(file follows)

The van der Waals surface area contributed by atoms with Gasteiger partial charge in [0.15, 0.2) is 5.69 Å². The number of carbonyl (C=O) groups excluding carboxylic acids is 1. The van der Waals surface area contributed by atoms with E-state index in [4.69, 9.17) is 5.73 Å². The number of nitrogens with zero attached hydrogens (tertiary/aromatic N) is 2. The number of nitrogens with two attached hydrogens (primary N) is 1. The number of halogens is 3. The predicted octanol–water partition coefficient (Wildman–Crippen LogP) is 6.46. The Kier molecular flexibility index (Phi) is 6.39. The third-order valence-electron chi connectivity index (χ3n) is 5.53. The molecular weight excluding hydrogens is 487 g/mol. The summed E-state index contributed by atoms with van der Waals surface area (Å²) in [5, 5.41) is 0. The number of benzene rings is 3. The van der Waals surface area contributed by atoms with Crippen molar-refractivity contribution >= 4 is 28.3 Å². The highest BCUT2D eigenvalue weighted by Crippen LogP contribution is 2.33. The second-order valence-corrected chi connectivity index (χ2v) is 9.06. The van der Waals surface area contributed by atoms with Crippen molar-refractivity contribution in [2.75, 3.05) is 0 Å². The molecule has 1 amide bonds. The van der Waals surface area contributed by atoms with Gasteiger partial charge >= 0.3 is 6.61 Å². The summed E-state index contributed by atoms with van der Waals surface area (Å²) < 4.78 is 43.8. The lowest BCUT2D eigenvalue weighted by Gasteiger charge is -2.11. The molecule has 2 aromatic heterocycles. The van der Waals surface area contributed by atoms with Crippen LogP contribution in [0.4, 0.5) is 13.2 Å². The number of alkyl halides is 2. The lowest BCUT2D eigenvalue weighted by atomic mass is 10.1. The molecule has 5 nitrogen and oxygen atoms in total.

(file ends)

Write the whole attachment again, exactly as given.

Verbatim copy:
The van der Waals surface area contributed by atoms with Gasteiger partial charge in [0.15, 0.2) is 5.69 Å². The number of carbonyl (C=O) groups excluding carboxylic acids is 1. The van der Waals surface area contributed by atoms with E-state index in [4.69, 9.17) is 5.73 Å². The number of nitrogens with zero attached hydrogens (tertiary/aromatic N) is 2. The number of nitrogens with two attached hydrogens (primary N) is 1. The number of halogens is 3. The predicted octanol–water partition coefficient (Wildman–Crippen LogP) is 6.46. The Kier molecular flexibility index (Phi) is 6.39. The third-order valence-electron chi connectivity index (χ3n) is 5.53. The molecular weight excluding hydrogens is 487 g/mol. The summed E-state index contributed by atoms with van der Waals surface area (Å²) in [5, 5.41) is 0. The number of benzene rings is 3. The van der Waals surface area contributed by atoms with Crippen molar-refractivity contribution >= 4 is 28.3 Å². The highest BCUT2D eigenvalue weighted by Crippen LogP contribution is 2.33. The second-order valence-corrected chi connectivity index (χ2v) is 9.06. The van der Waals surface area contributed by atoms with Crippen molar-refractivity contribution in [2.75, 3.05) is 0 Å². The molecule has 1 amide bonds. The van der Waals surface area contributed by atoms with Gasteiger partial charge >= 0.3 is 6.61 Å². The summed E-state index contributed by atoms with van der Waals surface area (Å²) < 4.78 is 43.8. The lowest BCUT2D eigenvalue weighted by Gasteiger charge is -2.11. The molecule has 2 aromatic heterocycles. The van der Waals surface area contributed by atoms with Crippen LogP contribution in [0.4, 0.5) is 13.2 Å². The number of alkyl halides is 2. The lowest BCUT2D eigenvalue weighted by atomic mass is 10.1. The molecule has 5 nitrogen and oxygen atoms in total.